• To break up the process a bit, you can stop after you roll the dough into coils or when you place the shaped loaves into the loaf pans, cover the pans with plastic wrap, and place in fridge. The following morning, if your dough is in coils, simply proceed with the recipe; if your dough is in the pans, bring it to room temperature — make sure dough feels soft to the touch and is filling the pan — before proceeding with the recipe.


  • 4 to 5 cups (486 g to 614 g) all-purpose or bread flour
  • 1 package or 2 teaspoons (8 g) instant yeast
  • 1 cup (227 g) lukewarm water, see notes above
  • 1 tablespoon (18 g) kosher salt
  • ¼ cup (85 g) honey or sugar
  • ½ cup (112 g) safflower, canola, grapeseed or other neutral oil
  • 2 eggs
  • zest of one orange
  • 2 teaspoons (4 g) vanilla extract


  • ¾ cup (130 grams) dark chocolate chips or chopped dark chocolate
  • ½ cup (1 stick | 120 grams) unsalted butter
  • ½ cup (50 grams) powdered sugar
  • ⅓ cup (30 grams) cocoa powder


  • fresh-squeezed orange juice (83 g), or the juice of one orange plus enough water to make ⅓ cup
  • 6 tablespoons (75 grams) sugar


  1. Whisk one cup (128 g) of the flour with the yeast and stir in the lukewarm water until combined. Cover with plastic wrap or a dish towel and let rise about 45 minutes or until puffy and bubbly.
  2. Directly into the bowl, add the salt, honey (or sugar), oil, eggs, zest and vanilla. Stir with a spatula or spoon until well mixed, then add the remaining four cups (486 g) of flour. Stir with a spoon until dough forms a sticky mass. Turn dough onto lightly floured work surface and knead for just a few minutes, until dough becomes smooth. Transfer to a lightly oiled bowl, cover it with dish towel or plastic wrap and let it rise in a warm spot until doubled in bulk, one to two hours or longer depending on the temperature of your kitchen. (To create a warm place to rise, see notes above.)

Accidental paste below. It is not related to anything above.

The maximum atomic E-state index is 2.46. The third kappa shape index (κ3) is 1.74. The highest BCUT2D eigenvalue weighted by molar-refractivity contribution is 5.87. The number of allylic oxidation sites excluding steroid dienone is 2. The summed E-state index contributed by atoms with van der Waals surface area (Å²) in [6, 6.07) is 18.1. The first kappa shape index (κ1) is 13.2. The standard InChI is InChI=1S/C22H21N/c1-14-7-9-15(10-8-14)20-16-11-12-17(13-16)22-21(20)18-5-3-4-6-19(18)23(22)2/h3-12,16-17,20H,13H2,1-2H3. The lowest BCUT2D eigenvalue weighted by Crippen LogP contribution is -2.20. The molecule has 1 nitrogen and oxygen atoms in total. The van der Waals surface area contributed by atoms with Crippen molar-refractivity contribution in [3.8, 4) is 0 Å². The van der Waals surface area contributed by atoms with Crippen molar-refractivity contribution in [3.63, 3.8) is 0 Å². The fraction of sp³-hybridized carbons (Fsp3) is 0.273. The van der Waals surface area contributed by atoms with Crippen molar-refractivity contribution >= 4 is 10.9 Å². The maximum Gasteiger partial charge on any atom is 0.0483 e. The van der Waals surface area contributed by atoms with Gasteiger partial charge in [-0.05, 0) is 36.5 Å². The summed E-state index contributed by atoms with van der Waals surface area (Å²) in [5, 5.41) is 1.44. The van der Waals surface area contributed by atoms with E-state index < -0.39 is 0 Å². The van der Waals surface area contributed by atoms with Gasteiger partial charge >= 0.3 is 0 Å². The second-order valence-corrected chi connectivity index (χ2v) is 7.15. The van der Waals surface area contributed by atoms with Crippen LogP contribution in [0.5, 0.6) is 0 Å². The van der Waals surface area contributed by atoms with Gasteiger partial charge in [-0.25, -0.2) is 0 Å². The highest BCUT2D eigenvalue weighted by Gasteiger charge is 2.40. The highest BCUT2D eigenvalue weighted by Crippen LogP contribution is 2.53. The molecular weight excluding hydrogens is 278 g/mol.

3. Make the filling: Melt butter and chocolate together until smooth — you can do this in the microwave at 30 second intervals or in a saucepan. Stir in powdered sugar and cocoa until smooth.
  4. Punch down dough and divide into two equal parts, about 600 g each. Using a rolling pin, roll one half into a rectangle about 10- to 11-inches in width by 14- to 16-inches in length. Spread half of filling over top leaving ½-inch border all the way around. Starting from the short end, roll into a tight coil. To help keep coil bound, I wrap it in parchment paper and transfer it to a rimmed baking sheet. Repeat with remaining dough and filling. (Note: you can make the recipe up until this point and put it in the refrigerator overnight — this works really well).
  5. If you are not refrigerating rolled dough overnight, transfer loaves to freezer to chill for 15 minutes — this was a Smitten Kitchen tip, which makes cutting and shaping the rolls easier. Meanwhile, coat two 9-by-4-inch loaf pans and one small vessel — I use a mini loaf pan — with butter.
  6. Place logs onto a large cutting board and remove parchment paper. Line each loaf pan with the parchment paper, folding as needed to make it fit the pan. Trim last inch (or less) off each log. Cut the logs in half lengthwise and lay them next to each other cut sides up. Lift one half over the other and twist each around the other — see photos for guidance. Transfer the twist as best as you can into the prepared loaf pan. Repeat with remaining two halves. Nestle trimmed ends into small vessel. Cover pans with plastic wrap and let rise 1 to 1½ hours at room temperature or until dough has risen and is filling the pan.
  7. Heat oven to 375°F. Remove plastic wrap, place loaf pans on a sheetpan and bake on the middle rack of your oven. Bake for 25 to 30 minutes. Check the mini pan around 20 minutes — it will be done before the others. If the loaves are browning too quickly, cover them with foil.
  8. While babkas are baking, make syrup: Place orange juice/water and sugar in a small saucepan and bring to a simmer until sugar dissolves. Remove from heat and set aside. Remove babkas from oven, brush some of the syrup over the small pan, then pour half of the remaining syrup evenly over each of the loaves. Let loaves cool completely in loaf pan if you are able to refrain, otherwise 15 minutes or so should do it.
  • Prep Time: 30 minutes
  • Cook Time: 25 minutes
  • Category: Bread
  • Method: Yeast
  • Cuisine: Jewish